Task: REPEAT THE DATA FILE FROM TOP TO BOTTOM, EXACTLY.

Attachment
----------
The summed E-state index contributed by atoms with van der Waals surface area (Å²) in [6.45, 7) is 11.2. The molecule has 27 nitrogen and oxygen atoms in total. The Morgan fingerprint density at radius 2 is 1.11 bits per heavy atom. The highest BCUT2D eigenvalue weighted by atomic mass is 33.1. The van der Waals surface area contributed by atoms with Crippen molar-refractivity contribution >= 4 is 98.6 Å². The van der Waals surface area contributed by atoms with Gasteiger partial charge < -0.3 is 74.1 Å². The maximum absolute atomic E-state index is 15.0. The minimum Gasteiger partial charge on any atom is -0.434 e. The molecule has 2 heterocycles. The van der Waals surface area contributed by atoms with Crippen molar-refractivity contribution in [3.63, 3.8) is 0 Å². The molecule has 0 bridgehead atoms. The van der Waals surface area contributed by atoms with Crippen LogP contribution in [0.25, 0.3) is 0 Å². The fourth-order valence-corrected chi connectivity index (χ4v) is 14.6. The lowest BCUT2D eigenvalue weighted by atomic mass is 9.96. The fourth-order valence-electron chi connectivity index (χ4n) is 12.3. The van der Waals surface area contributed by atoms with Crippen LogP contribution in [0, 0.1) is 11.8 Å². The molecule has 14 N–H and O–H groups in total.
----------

The summed E-state index contributed by atoms with van der Waals surface area (Å²) in [6.45, 7) is 11.2. The molecule has 27 nitrogen and oxygen atoms in total. The Morgan fingerprint density at radius 2 is 1.11 bits per heavy atom. The highest BCUT2D eigenvalue weighted by atomic mass is 33.1. The van der Waals surface area contributed by atoms with Crippen molar-refractivity contribution >= 4 is 98.6 Å². The van der Waals surface area contributed by atoms with Gasteiger partial charge < -0.3 is 74.1 Å². The maximum absolute atomic E-state index is 15.0. The minimum Gasteiger partial charge on any atom is -0.434 e. The molecule has 2 heterocycles. The van der Waals surface area contributed by atoms with Crippen molar-refractivity contribution in [3.63, 3.8) is 0 Å². The molecule has 0 bridgehead atoms. The van der Waals surface area contributed by atoms with Crippen LogP contribution in [0.25, 0.3) is 0 Å². The fourth-order valence-corrected chi connectivity index (χ4v) is 14.6. The lowest BCUT2D eigenvalue weighted by atomic mass is 9.96. The fourth-order valence-electron chi connectivity index (χ4n) is 12.3. The van der Waals surface area contributed by atoms with Crippen LogP contribution in [0, 0.1) is 11.8 Å². The molecule has 14 N–H and O–H groups in total.